Home

Introduction to SELECT

 

Introduction to SQL Operators and Operands

An operation is an action performed on one or more values either to modify the value held by one or both of the variables or to produce a new value by combining values. Therefore, an operation is performed by using at least one symbol and one value. The symbol used in an operation is called an operator. A value involved in an operation is called an operand.

 
     

Practical LearningPractical Learning: Introducing Database Operations

  1. Start Microsoft Visual C# and create a Windows Application named Exercise4
  2. From the Common Controls section of the Toolbox, add a Button to the form
  3. Double-click the button and implement its Click event as follows:
     
    private void button1_Click(object sender, EventArgs e)
    {
        string strConnection =
    	"Data Source=(local);Integrated Security=yes";
    
        using (SqlConnection connection = new SqlConnection(strConnection))
        {
    	SqlCommand command =
    	    new SqlCommand("CREATE DATABASE Exercise4;", connection);
    
    	connection.Open();
    	command.ExecuteNonQuery();
    
    	MessageBox.Show("A database named \"Exercise4\" has been created.");
        }
    }
  4. Execute the application
  5. Click the button
  6. Click OK
  7. Close the form and return to your programming environment
  8. Delete the button on the form and design it (the form) as follows:
     
    Seven-Locks Flower Shop - Employee Payroll
    Control Text Name Other Properties
    Label First Name:    
    TextBox   txtFirstName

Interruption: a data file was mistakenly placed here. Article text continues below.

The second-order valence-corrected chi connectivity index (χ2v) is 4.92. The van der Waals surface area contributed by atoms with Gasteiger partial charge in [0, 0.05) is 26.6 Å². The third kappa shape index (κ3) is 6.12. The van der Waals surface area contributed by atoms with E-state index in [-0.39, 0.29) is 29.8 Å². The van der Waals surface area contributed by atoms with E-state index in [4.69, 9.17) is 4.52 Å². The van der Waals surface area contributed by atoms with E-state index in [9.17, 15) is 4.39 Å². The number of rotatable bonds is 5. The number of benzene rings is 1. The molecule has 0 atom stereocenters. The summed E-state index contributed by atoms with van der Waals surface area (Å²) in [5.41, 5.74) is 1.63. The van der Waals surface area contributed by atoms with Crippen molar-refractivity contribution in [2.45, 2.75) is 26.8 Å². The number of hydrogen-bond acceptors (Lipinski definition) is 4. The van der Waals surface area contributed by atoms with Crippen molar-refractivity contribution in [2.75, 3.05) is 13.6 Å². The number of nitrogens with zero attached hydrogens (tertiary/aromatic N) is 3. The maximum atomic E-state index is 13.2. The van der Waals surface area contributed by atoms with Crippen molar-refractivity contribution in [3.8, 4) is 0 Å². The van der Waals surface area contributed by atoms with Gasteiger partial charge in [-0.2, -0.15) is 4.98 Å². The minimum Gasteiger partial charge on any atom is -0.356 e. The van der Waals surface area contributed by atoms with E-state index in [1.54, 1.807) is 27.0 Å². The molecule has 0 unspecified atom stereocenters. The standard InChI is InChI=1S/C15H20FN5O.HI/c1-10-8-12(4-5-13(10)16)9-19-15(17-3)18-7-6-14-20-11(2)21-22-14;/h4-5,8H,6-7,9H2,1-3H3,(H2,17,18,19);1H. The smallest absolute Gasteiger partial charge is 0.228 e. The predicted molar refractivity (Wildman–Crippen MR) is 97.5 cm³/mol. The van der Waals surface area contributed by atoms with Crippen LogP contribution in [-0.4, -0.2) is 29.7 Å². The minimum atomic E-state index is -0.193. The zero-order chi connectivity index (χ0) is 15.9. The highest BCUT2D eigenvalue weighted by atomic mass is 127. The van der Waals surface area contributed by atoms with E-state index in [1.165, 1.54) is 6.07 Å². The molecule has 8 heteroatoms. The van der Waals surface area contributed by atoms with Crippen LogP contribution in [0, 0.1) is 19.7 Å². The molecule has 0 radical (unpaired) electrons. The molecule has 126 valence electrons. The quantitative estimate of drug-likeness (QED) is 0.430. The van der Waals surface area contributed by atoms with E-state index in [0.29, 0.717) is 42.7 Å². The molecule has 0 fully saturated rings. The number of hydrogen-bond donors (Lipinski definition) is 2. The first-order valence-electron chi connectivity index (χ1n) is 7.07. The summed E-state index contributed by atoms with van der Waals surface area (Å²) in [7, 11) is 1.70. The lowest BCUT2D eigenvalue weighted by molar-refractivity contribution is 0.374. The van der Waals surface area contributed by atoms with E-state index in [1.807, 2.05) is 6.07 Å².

Label Last Name:    
    TextBox   txtLastName  
    Label Full Name:    
    TextBox   txtFulName  
    Label Date Hired:    
    DateTimePicker   dtpDateHired  
    Label Employment Status:    
    ComboBox   cbxEmploymentStatus Items:
    Full Time
    Part Time
    Contractor
    Seasonal
    Intern
    Label Weekly Status:    
    TextBox   txtWeeklyStatus TextAlign: Right
    Label Hourly Salary:    
    TextBox   txtHourlyStatus TextAlign: Right
    Button Operate btnOperate  
    Label Weekly Salary:    
    TextBox   txtWeeklySalary TextAlign: Right
    Button Close btnClose  
  9. Save the form

PRINT Something

Like every language, SQL ships with some words used to carry its various operations. One of these words is PRINT. To display something in plain text as a result of a statement, type PRINT followed by what to display. Therefore, PRINT uses the following formula:

PRINT WhatToPrint

The item to display can be anything that is allowed and it is provided on the right side of PRINT. If it is a regular constant number, simply type it on the right side of PRINT. The item to display can also be an operation or the result of an operation. You can also display an expression as a combination of number(s) and sentences.

SELECT Something

The SELECT operator can be used, among other things, to display a value. The SELECT keyword uses the following syntax:

SELECT What

Based on this, to use it, where it is needed, type SELECT followed by a number, a word, a string, or an expression. The item to display follows some of the same rules as PRINT. One of the differences between PRINT and SELECT is that:

  • PRINT is mostly used for testing a simple value, a string, or an expression. Therefore, it displays its results in a regular white window under a tab labeled Messages. PRINT can be used with only one value
  • SELECT is the most regularly used SQL operator. We will see that it is used to retrieve records from a table. For this reason, SELECT displays its results in an organized window made of categories called columns, under a tab labeled Results. SELECT can be used with more than one value

As done for PRINT, to display a sentence using SELECT, type it in single-quotes on the right side of this operator. Here is an executed example:

SELECT Something

When you create a SELECT statement, what is on the right side of SELECT must be a value. Here is an example:

SELECT 226.75;

Based on this definition, instead of just being a value, the thing on the right side of SELECT must be able to produce a value. As we will see in the next sections, you can create algebraic operations on the right side of SELECT.